All that you do contrary to obedience, even to the suffering of martyrdom, is bad. Sometimes we are moved by passion and we think that it is zeal. That will, or rather, that feeling, because the young Levite must be transformed into the flesh of his flesh, in a sort of instinct, which at the beginning of his career could be nothing more than a cold obedience, that adherence to Rome is what makes him a living member of the Mystical Body of Christ.
Three evangelists, Matthew, Mark and Luke say it with identical words: After a short, embarrased silence, the old man took up his thoughts once more. The vocation of a priest rests upon two pillars. When one of them is weakened, the other does not delay in weakening and everything collapses.
For me, those two pillars are liturgical prayer and devotion to the Pope, or, in other words: Then he knelt and kissed the sandled feet of the old man.
The superior left and he remained alone in his cell, whose whitewashed walls seemed tinted with purple, because through its windows, that looked out upon the garden, streamed the rosy glow of a marvelous sunset. He opened the window and breathed to the depths of his lungs the golden breeze of the evening. I have the sense that I bear within myself all the energies of a new belief.
My mission is to bring up to date religions in the fields of dogma, politics and society. I feel myself a priest unto the marrow of my bones, but I have received from the Lord a divine secret: The Church of today is only the seed of the Church of the future, that will have three circles: The bell calling the friars to choir shook him from his trance. In the choir were six friars. Later, in the refectory, they gathered again, twelve in all including the professed friars and novices, and since it was a great feast day, the cook added to the boiled tails and the lettuce with oil, that were their ordinary fare, a piece of grilled anchovy and a jug of beer.
He pleaded with God that the little stream that bubbled up in the sanctuary would be transformed into a mighty river like that in the vision of Ezekiel. In order to rest his tired head, that night in his cell, he began to read a book in which was told in detail of the death of Voltaire, foolish and unfortunate man, who, in the frightening trance was more interested in the destiny of his old skeleton, already rotting, than in that of his immortal soul.
He read of the tricks by which he attempted to arrange it so that an ecclesiastical burial would not be denied him, which he desired only for the most inexplicable and contradictory vanity. In order to attain his goal, his called his confesor and he consented to sign a document retracting his false doctrines. But since he recovered from his illness and returned to health, he repented of his retraction and fearing that he would repeat it if he became ill once more, he declared in the presence of a notary a statement against another such retraction in articulo mortis if another confessor were able to obtain it from him.
No less than thirty-five years passed. God awaited him with infinite patience. He found himself again in the grip of death and worried always about the destiny of his cadaver, he accepted the help of M.
Sulpice, his parish, and offered to him the rite of retraction, without which no priest had the faculties to absolve him. But, the priest submitted the case to the archbishop, who did not accept the document written with too much cunning, he demanded something more categorical.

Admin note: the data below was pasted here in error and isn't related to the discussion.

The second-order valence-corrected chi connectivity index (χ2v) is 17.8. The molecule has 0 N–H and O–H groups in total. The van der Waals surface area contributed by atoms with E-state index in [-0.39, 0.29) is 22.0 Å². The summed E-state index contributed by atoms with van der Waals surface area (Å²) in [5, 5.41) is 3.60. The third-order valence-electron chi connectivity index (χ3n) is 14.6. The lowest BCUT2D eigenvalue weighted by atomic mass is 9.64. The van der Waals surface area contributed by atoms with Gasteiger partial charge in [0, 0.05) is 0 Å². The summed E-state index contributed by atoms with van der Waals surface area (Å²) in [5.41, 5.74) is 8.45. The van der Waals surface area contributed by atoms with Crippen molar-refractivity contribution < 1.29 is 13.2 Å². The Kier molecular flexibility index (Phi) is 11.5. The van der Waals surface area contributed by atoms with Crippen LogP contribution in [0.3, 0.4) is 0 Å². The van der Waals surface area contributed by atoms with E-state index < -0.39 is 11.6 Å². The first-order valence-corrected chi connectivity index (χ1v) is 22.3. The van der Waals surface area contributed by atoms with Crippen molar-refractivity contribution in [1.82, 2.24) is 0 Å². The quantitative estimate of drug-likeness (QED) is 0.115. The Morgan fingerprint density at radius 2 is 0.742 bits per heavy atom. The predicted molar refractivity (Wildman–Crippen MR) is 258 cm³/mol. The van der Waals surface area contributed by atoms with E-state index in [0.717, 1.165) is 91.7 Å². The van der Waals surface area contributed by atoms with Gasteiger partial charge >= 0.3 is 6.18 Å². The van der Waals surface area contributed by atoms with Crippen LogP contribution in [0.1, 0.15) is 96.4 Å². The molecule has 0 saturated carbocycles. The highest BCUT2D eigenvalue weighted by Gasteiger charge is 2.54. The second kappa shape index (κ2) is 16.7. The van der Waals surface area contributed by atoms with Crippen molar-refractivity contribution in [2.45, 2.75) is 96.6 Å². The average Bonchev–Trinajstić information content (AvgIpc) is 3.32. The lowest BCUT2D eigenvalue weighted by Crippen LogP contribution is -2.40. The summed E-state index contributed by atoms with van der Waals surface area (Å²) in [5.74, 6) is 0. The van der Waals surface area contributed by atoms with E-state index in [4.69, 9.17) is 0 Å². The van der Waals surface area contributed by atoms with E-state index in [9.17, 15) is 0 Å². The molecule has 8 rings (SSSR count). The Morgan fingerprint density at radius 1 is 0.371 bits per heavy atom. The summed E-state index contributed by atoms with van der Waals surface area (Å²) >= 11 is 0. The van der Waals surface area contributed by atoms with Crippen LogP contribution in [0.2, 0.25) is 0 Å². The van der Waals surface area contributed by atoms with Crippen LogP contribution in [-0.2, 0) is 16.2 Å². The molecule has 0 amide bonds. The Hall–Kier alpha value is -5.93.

Voltaire, taking advantage of a sudden improvement, began to boast. Suddenly, death truly arrived and the philosopher died, not surrounded by flowers and friends and chatting and smiling philosphically, as his admirers imagined, rather blaspheming and naked, because his inflamed gut could not bear even a thread of clothing and yelling for a chunk of ice to slake his thirst. He paused on noting a date: Voltaire had died on the 30 th of May,tabir that night marked the second centenary of his death.
What a mystery, O Lord, that of those souls to whom you gave more light than to others and have blasphemed Thee more! What hidden delight there is in the pride that inebriated and caused the fall of the third part of the angels! With these thoughts, he began to pray, until, overcome with weariness, he fell fast asleep. He must have slept barely two hours.
A loud noise made him open his eyes and he saw through the window that the moon had not yet risen. The garden was wrapped in complete darkness, and in his cell, a strange light appeared together with an insufferable stench.
He sat up in the bed and stretched his hand out toward his bottle of holy water when he was paralyzed by the sound of a voice of one in infinite sorrow, that came from the farthest corner of his cell.
Do not pronounce exorcisms if you want me to share with you hidden secrets about what the future holds. I am the unfortunate philosopher of whose death you have just read; a wise-man in the eyes of fools and now an eternal fool in my own eyes… Will you hear me?
Do you not know that when that Name sounds, all the inhabitants of Heaven and Hell must kneel? You cannot even imagine the torture that this causes me, who only refer to Him as The Infamous One, to adore Him each time that others call Him by His true Name. I have laughed at men so that they would not believe in the divinity of The Infamous One.
I believed and trembled, knowing that one day we would meet face to face. I knew myself to have been blessed with a tremendous intelligence, greater than that of all other men, after Solomon, and I had to choose between serving God or rise up with it against Him and make myself His eternal enemy.
And He gave me, in return, long life so that I would have time to jiana. To repent is to humble oneself, a thing utterly impossible in the miserable condition in which my soul finds itself. Poets, philosophers, princes, women, fainted in admiration at the most trivial of my mockeries.
But if I was nauseated by the fetid odor of my mouth, the hedonism of my thoughts was incomparably worse.
Seiscientos sesenta y seis – Hugo Wast – Google Books
For eighty-four years that flesh that was dissolving was my only defense against the Infamous One. As long as I, that is to say, my will, subsisted entrenched in that flesh, I was able to cry out my call to war: Oh, the misery and contradiction of my pride!
When I would think about death it terrified me and I would have given my fortune, my fame and my books in exchange for one tiny grain of humility, the seed of repentance.
But huana is not natural, but supernatural. A man without eyes could see more easily than a proud man and say: But to repent without humility is against the supernatural law, and is infinitely beyond the strength of man.